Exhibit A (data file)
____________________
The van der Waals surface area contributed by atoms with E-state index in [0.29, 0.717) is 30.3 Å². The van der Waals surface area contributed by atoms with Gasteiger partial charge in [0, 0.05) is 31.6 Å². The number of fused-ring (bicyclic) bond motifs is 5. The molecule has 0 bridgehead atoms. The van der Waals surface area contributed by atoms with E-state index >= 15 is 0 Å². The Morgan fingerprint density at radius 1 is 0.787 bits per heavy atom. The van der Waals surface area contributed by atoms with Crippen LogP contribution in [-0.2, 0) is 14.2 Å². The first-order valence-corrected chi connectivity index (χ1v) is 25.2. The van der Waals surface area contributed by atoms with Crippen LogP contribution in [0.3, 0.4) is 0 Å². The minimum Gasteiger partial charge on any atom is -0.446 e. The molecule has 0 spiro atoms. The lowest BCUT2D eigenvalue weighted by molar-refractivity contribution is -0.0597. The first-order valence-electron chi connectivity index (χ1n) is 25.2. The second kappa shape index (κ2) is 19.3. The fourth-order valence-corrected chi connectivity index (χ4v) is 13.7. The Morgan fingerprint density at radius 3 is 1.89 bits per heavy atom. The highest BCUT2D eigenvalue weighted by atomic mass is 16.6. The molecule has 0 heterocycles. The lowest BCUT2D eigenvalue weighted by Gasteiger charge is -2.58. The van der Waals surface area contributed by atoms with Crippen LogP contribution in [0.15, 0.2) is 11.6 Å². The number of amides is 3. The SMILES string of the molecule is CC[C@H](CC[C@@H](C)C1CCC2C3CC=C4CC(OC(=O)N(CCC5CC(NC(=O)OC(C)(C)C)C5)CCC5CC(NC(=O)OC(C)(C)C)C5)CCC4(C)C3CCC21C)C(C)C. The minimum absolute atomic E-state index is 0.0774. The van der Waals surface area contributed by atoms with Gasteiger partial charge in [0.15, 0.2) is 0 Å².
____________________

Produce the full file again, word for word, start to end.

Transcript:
The van der Waals surface area contributed by atoms with E-state index in [0.29, 0.717) is 30.3 Å². The van der Waals surface area contributed by atoms with Gasteiger partial charge in [0, 0.05) is 31.6 Å². The number of fused-ring (bicyclic) bond motifs is 5. The molecule has 0 bridgehead atoms. The van der Waals surface area contributed by atoms with E-state index >= 15 is 0 Å². The Morgan fingerprint density at radius 1 is 0.787 bits per heavy atom. The van der Waals surface area contributed by atoms with Crippen LogP contribution in [-0.2, 0) is 14.2 Å². The first-order valence-corrected chi connectivity index (χ1v) is 25.2. The van der Waals surface area contributed by atoms with Crippen LogP contribution in [0.3, 0.4) is 0 Å². The minimum Gasteiger partial charge on any atom is -0.446 e. The molecule has 0 spiro atoms. The lowest BCUT2D eigenvalue weighted by molar-refractivity contribution is -0.0597. The first-order valence-electron chi connectivity index (χ1n) is 25.2. The second kappa shape index (κ2) is 19.3. The fourth-order valence-corrected chi connectivity index (χ4v) is 13.7. The Morgan fingerprint density at radius 3 is 1.89 bits per heavy atom. The highest BCUT2D eigenvalue weighted by atomic mass is 16.6. The molecule has 0 heterocycles. The lowest BCUT2D eigenvalue weighted by Gasteiger charge is -2.58. The van der Waals surface area contributed by atoms with Crippen LogP contribution in [0.15, 0.2) is 11.6 Å². The number of amides is 3. The SMILES string of the molecule is CC[C@H](CC[C@@H](C)C1CCC2C3CC=C4CC(OC(=O)N(CCC5CC(NC(=O)OC(C)(C)C)C5)CCC5CC(NC(=O)OC(C)(C)C)C5)CCC4(C)C3CCC21C)C(C)C. The minimum absolute atomic E-state index is 0.0774. The van der Waals surface area contributed by atoms with Gasteiger partial charge in [0.15, 0.2) is 0 Å².